With hardly six days left for the commencement of Sabarimala pilgrimage, it is going to be an uphill task for authorities to put in place all amenities at the Lord Ayyappa Temple, where a huge turnout of devotees is expected with the Supreme Court allowing women of all age groups to offer prayers.
The shrine, nestled in the sprawling Periyar Tiger Reserve in the Western Ghats, was witness to frenzied devotees protesting against the entry of young women in the menstrual age when it was opened in October and early this month for monthly pujas.
This is going to be the first 'Mandala Makkarvillakku' season after the massive destruction caused by the August floods, which saw most of the infrastructure facilities at Pamba, including resting places and toilets, totally damaged or destroyed.
The floods, the worst in 100 years, had claimed over 490 lives and caused widespread destruction across the state during the South West Monsoon.
As the hill shrine gears up to receive at least 25,000 to one lakh pilgrims a day during the annual season, devotees are a little wary about the facilities at the temple town and nearby areas.
Raghu, a pilgrim, who visits the shrine every year, said Nilackal, which has been converted as a base camp, neither has adequate resting facilities nor toilets for devotees who would be reaching there from various places of the country.
It would be very difficult especially for women devotees, he noted.
However, A Padmakumar, President of the Travancore Devaswom Board (TDB), which manages the temple, is confident that all the construction works at Nilackal would be completed within five days.
"Floods have badly affected Pamba and we have made Nilackal, the base camp. It's very difficult to arrange all facilities at Nilackal within such a short span of time," he told PTI.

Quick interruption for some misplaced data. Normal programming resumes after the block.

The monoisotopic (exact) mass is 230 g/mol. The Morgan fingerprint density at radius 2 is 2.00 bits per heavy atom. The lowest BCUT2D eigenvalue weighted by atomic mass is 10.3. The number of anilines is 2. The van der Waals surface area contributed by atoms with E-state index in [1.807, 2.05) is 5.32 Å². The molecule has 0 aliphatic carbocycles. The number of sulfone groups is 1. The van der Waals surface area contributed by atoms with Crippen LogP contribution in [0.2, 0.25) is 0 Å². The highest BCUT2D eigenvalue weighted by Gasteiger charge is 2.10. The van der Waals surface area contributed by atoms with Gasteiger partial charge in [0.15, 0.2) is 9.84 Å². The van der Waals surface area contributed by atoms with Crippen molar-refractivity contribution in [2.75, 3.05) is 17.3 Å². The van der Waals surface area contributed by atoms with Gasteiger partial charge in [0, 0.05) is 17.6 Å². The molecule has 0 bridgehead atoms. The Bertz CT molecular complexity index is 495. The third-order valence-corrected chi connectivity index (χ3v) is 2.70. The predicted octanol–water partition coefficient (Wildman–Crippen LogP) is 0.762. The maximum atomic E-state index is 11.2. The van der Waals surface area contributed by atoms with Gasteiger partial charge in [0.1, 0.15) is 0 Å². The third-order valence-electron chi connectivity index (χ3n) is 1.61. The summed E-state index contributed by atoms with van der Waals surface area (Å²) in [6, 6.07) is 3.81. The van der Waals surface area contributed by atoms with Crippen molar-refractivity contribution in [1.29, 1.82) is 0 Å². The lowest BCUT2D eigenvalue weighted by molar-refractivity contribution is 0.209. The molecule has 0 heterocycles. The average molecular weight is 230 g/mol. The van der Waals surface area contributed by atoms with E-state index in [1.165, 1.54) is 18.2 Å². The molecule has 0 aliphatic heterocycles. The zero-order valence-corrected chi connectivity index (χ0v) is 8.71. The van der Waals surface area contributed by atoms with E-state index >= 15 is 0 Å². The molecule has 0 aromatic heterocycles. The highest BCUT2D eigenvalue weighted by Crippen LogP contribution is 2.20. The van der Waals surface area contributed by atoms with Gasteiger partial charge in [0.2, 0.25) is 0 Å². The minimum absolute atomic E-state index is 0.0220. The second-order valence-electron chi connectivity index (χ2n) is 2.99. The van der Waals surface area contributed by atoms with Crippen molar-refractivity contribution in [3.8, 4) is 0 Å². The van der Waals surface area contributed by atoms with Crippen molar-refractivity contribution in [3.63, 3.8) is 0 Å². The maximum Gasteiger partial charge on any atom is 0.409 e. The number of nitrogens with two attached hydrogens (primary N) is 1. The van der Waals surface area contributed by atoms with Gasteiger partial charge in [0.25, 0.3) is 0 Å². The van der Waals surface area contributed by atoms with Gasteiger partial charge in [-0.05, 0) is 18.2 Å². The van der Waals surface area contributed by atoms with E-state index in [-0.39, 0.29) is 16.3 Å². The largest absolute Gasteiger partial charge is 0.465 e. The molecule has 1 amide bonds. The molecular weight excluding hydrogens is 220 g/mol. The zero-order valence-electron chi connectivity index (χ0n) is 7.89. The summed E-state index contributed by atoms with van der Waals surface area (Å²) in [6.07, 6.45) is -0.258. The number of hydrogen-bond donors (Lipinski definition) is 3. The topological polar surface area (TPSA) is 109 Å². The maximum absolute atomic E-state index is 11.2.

"But there was already space for 4,000 devotees to keep their irumudikettu (offerings for Lord Ayyappa carried by devotees on their head).
We have constructed three sheds there which can accommodate 10,000 more," he said.
Padmakumar also said the Board has estimated a requirement of 60,000 litres of water per hour during the season.
"Water storage tanks have been installed. The Kerala Water Authority is working to arrange potable water. Water treatment plant will also be ready by November 15," he added.
According to the board, the highest number of pilgrims recorded at Sabarimala was 5.20 lakh for the "Makara Vilakku" day last year. On the rest of the days, the number of pilgrims vary from 25,000 to 1 lakh.
"We are making arrangements according to this calculation. Last year 68 lakh people visited the temple during the season as per digital records," Padmakumar said.
The Apex court verdict of September 28 had lifted the restriction on women devotees between the 10-50 age from worshipping here.
With the CPI(M)-led Left Democratic Front (LDF) government making it clear that it was constitutionally bound to implement the SC verdict, devotees and right-wing outfits had launched massive protests and prayer marches against the entry of young women.
Over 3,700 people had been arrested for violence during Sabarimala protests across the state after the historic SC ruling which opened doors of Sabarimala Temple to all women, ending the centuries-old restriction.
The Kerala Police has directed that all vehicles arriving at Sabarimala should carry a 'police pass' and those coming without it would not be permitted parking in Sabarimala.